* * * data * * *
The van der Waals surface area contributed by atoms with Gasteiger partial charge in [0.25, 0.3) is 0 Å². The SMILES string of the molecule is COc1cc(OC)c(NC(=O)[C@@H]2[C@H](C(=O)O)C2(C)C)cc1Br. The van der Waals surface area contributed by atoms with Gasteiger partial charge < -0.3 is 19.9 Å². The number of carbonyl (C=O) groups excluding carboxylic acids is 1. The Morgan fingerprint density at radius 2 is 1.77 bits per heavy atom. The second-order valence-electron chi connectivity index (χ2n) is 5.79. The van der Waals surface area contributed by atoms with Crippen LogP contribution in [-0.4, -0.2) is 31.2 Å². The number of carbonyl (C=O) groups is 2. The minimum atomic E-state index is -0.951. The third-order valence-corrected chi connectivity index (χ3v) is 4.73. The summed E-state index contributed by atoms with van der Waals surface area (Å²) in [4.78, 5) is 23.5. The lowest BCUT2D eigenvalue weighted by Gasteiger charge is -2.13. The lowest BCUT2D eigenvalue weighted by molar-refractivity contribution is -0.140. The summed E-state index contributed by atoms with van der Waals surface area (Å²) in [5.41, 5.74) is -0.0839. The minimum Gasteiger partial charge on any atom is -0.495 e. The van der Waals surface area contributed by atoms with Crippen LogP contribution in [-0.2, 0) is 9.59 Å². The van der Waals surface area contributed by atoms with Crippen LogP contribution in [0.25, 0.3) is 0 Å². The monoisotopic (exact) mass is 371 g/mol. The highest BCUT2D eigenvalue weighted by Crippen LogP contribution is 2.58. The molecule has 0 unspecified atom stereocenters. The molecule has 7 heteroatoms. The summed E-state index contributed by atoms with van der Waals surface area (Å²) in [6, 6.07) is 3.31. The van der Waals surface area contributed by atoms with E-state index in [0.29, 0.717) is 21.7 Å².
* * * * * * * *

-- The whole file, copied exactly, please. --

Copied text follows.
The van der Waals surface area contributed by atoms with Gasteiger partial charge in [0.25, 0.3) is 0 Å². The SMILES string of the molecule is COc1cc(OC)c(NC(=O)[C@@H]2[C@H](C(=O)O)C2(C)C)cc1Br. The van der Waals surface area contributed by atoms with Gasteiger partial charge < -0.3 is 19.9 Å². The number of carbonyl (C=O) groups excluding carboxylic acids is 1. The Morgan fingerprint density at radius 2 is 1.77 bits per heavy atom. The second-order valence-electron chi connectivity index (χ2n) is 5.79. The van der Waals surface area contributed by atoms with Crippen LogP contribution in [-0.4, -0.2) is 31.2 Å². The number of carbonyl (C=O) groups is 2. The minimum atomic E-state index is -0.951. The third-order valence-corrected chi connectivity index (χ3v) is 4.73. The summed E-state index contributed by atoms with van der Waals surface area (Å²) in [4.78, 5) is 23.5. The lowest BCUT2D eigenvalue weighted by Gasteiger charge is -2.13. The lowest BCUT2D eigenvalue weighted by molar-refractivity contribution is -0.140. The summed E-state index contributed by atoms with van der Waals surface area (Å²) in [5.41, 5.74) is -0.0839. The minimum Gasteiger partial charge on any atom is -0.495 e. The van der Waals surface area contributed by atoms with Crippen LogP contribution in [-0.2, 0) is 9.59 Å². The van der Waals surface area contributed by atoms with Crippen LogP contribution in [0.25, 0.3) is 0 Å². The monoisotopic (exact) mass is 371 g/mol. The highest BCUT2D eigenvalue weighted by Crippen LogP contribution is 2.58. The molecule has 0 unspecified atom stereocenters. The molecule has 7 heteroatoms. The summed E-state index contributed by atoms with van der Waals surface area (Å²) in [6, 6.07) is 3.31. The van der Waals surface area contributed by atoms with E-state index in [0.29, 0.717) is 21.7 Å².